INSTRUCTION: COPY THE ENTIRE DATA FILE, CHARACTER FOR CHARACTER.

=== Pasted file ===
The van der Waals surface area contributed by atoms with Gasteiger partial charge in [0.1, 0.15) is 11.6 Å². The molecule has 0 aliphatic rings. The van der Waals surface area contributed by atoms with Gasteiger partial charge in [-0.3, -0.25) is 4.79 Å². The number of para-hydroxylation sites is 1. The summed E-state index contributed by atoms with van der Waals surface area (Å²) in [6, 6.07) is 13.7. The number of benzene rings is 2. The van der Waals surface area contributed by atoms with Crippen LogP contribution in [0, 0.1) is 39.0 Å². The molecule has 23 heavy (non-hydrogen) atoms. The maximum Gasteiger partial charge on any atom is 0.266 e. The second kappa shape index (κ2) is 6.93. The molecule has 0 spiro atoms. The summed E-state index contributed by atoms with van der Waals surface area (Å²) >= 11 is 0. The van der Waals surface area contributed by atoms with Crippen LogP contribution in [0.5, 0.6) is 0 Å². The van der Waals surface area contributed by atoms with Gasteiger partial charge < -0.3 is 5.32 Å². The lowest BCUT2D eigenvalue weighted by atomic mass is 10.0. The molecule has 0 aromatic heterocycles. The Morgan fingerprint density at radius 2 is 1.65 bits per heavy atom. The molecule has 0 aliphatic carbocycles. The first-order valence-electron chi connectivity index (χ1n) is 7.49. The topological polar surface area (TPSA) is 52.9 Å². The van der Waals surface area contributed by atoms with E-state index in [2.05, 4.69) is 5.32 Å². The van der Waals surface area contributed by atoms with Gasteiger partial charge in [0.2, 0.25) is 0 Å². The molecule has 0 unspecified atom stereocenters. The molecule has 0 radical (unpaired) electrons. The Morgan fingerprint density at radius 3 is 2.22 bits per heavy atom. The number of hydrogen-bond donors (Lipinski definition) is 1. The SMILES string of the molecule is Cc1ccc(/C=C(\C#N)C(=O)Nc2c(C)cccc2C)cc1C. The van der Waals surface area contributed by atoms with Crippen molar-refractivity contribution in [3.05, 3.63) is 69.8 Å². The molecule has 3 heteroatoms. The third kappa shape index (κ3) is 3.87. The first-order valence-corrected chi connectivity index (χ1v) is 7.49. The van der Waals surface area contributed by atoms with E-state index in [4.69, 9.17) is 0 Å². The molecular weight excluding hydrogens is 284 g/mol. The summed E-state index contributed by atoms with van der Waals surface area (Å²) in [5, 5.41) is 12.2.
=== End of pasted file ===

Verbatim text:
The van der Waals surface area contributed by atoms with Gasteiger partial charge in [0.1, 0.15) is 11.6 Å². The molecule has 0 aliphatic rings. The van der Waals surface area contributed by atoms with Gasteiger partial charge in [-0.3, -0.25) is 4.79 Å². The number of para-hydroxylation sites is 1. The summed E-state index contributed by atoms with van der Waals surface area (Å²) in [6, 6.07) is 13.7. The number of benzene rings is 2. The van der Waals surface area contributed by atoms with Crippen LogP contribution in [0, 0.1) is 39.0 Å². The molecule has 23 heavy (non-hydrogen) atoms. The maximum Gasteiger partial charge on any atom is 0.266 e. The second kappa shape index (κ2) is 6.93. The molecule has 0 spiro atoms. The summed E-state index contributed by atoms with van der Waals surface area (Å²) >= 11 is 0. The van der Waals surface area contributed by atoms with Crippen LogP contribution in [0.5, 0.6) is 0 Å². The van der Waals surface area contributed by atoms with Gasteiger partial charge < -0.3 is 5.32 Å². The lowest BCUT2D eigenvalue weighted by atomic mass is 10.0. The molecule has 0 aromatic heterocycles. The Morgan fingerprint density at radius 2 is 1.65 bits per heavy atom. The molecule has 0 aliphatic carbocycles. The first-order valence-electron chi connectivity index (χ1n) is 7.49. The topological polar surface area (TPSA) is 52.9 Å². The van der Waals surface area contributed by atoms with E-state index in [2.05, 4.69) is 5.32 Å². The van der Waals surface area contributed by atoms with Gasteiger partial charge in [0.2, 0.25) is 0 Å². The molecule has 0 unspecified atom stereocenters. The molecule has 0 radical (unpaired) electrons. The Morgan fingerprint density at radius 3 is 2.22 bits per heavy atom. The number of hydrogen-bond donors (Lipinski definition) is 1. The SMILES string of the molecule is Cc1ccc(/C=C(\C#N)C(=O)Nc2c(C)cccc2C)cc1C. The van der Waals surface area contributed by atoms with Crippen molar-refractivity contribution in [3.05, 3.63) is 69.8 Å². The molecule has 3 heteroatoms. The third kappa shape index (κ3) is 3.87. The first-order valence-corrected chi connectivity index (χ1v) is 7.49. The van der Waals surface area contributed by atoms with E-state index in [4.69, 9.17) is 0 Å². The molecular weight excluding hydrogens is 284 g/mol. The summed E-state index contributed by atoms with van der Waals surface area (Å²) in [5, 5.41) is 12.2.